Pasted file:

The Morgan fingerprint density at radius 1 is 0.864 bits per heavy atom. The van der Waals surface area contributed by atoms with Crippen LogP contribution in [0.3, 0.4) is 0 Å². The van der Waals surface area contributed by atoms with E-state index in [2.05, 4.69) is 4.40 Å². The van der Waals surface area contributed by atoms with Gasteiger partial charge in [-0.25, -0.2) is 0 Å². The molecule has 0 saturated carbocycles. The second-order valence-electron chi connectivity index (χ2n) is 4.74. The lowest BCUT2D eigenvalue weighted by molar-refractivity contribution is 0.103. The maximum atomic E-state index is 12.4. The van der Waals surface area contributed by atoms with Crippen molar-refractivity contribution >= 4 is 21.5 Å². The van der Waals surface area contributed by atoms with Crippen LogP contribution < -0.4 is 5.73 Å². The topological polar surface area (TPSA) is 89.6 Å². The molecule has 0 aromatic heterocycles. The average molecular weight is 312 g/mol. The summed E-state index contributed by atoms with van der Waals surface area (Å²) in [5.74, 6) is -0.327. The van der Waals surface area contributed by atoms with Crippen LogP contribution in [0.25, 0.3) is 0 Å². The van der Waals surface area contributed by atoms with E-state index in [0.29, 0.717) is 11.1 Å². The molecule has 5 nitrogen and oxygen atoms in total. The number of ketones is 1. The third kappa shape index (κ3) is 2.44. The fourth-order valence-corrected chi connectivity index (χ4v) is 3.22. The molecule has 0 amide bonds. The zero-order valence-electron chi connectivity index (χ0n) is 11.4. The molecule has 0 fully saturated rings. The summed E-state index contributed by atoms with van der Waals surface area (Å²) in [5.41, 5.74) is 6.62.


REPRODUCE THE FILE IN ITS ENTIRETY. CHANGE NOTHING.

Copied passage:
The Morgan fingerprint density at radius 1 is 0.864 bits per heavy atom. The van der Waals surface area contributed by atoms with Crippen LogP contribution in [0.3, 0.4) is 0 Å². The van der Waals surface area contributed by atoms with E-state index in [2.05, 4.69) is 4.40 Å². The van der Waals surface area contributed by atoms with Gasteiger partial charge in [-0.25, -0.2) is 0 Å². The molecule has 0 saturated carbocycles. The second-order valence-electron chi connectivity index (χ2n) is 4.74. The lowest BCUT2D eigenvalue weighted by molar-refractivity contribution is 0.103. The maximum atomic E-state index is 12.4. The van der Waals surface area contributed by atoms with Crippen molar-refractivity contribution >= 4 is 21.5 Å². The van der Waals surface area contributed by atoms with Crippen LogP contribution < -0.4 is 5.73 Å². The topological polar surface area (TPSA) is 89.6 Å². The molecule has 0 aromatic heterocycles. The average molecular weight is 312 g/mol. The summed E-state index contributed by atoms with van der Waals surface area (Å²) in [5.74, 6) is -0.327. The van der Waals surface area contributed by atoms with Crippen LogP contribution in [0.25, 0.3) is 0 Å². The van der Waals surface area contributed by atoms with E-state index in [0.29, 0.717) is 11.1 Å². The molecule has 5 nitrogen and oxygen atoms in total. The number of ketones is 1. The third kappa shape index (κ3) is 2.44. The fourth-order valence-corrected chi connectivity index (χ4v) is 3.22. The molecule has 0 amide bonds. The zero-order valence-electron chi connectivity index (χ0n) is 11.4. The molecule has 0 fully saturated rings. The summed E-state index contributed by atoms with van der Waals surface area (Å²) in [5.41, 5.74) is 6.62.